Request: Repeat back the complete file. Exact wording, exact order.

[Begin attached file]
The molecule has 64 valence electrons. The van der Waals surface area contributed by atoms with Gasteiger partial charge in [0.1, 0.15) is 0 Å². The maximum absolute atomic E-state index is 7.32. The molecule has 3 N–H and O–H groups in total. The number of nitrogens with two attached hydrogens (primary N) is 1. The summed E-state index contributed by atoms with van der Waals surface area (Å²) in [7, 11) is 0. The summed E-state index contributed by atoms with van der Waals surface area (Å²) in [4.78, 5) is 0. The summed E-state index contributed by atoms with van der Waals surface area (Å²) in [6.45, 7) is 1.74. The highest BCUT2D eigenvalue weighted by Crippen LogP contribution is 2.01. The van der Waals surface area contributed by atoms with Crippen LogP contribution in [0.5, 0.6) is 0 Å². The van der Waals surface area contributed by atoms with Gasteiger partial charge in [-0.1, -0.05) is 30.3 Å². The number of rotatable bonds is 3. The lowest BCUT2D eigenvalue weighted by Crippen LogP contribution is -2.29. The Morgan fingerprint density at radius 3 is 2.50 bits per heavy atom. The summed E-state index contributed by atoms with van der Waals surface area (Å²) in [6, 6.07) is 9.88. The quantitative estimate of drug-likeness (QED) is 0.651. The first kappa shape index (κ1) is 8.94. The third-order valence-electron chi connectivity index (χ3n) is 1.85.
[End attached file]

The molecule has 64 valence electrons. The van der Waals surface area contributed by atoms with Gasteiger partial charge in [0.1, 0.15) is 0 Å². The maximum absolute atomic E-state index is 7.32. The molecule has 3 N–H and O–H groups in total. The number of nitrogens with two attached hydrogens (primary N) is 1. The summed E-state index contributed by atoms with van der Waals surface area (Å²) in [7, 11) is 0. The summed E-state index contributed by atoms with van der Waals surface area (Å²) in [4.78, 5) is 0. The summed E-state index contributed by atoms with van der Waals surface area (Å²) in [6.45, 7) is 1.74. The highest BCUT2D eigenvalue weighted by Crippen LogP contribution is 2.01. The van der Waals surface area contributed by atoms with Crippen LogP contribution in [0.5, 0.6) is 0 Å². The van der Waals surface area contributed by atoms with Gasteiger partial charge in [-0.1, -0.05) is 30.3 Å². The number of rotatable bonds is 3. The lowest BCUT2D eigenvalue weighted by Crippen LogP contribution is -2.29. The Morgan fingerprint density at radius 3 is 2.50 bits per heavy atom. The summed E-state index contributed by atoms with van der Waals surface area (Å²) in [6, 6.07) is 9.88. The quantitative estimate of drug-likeness (QED) is 0.651. The first kappa shape index (κ1) is 8.94. The third-order valence-electron chi connectivity index (χ3n) is 1.85.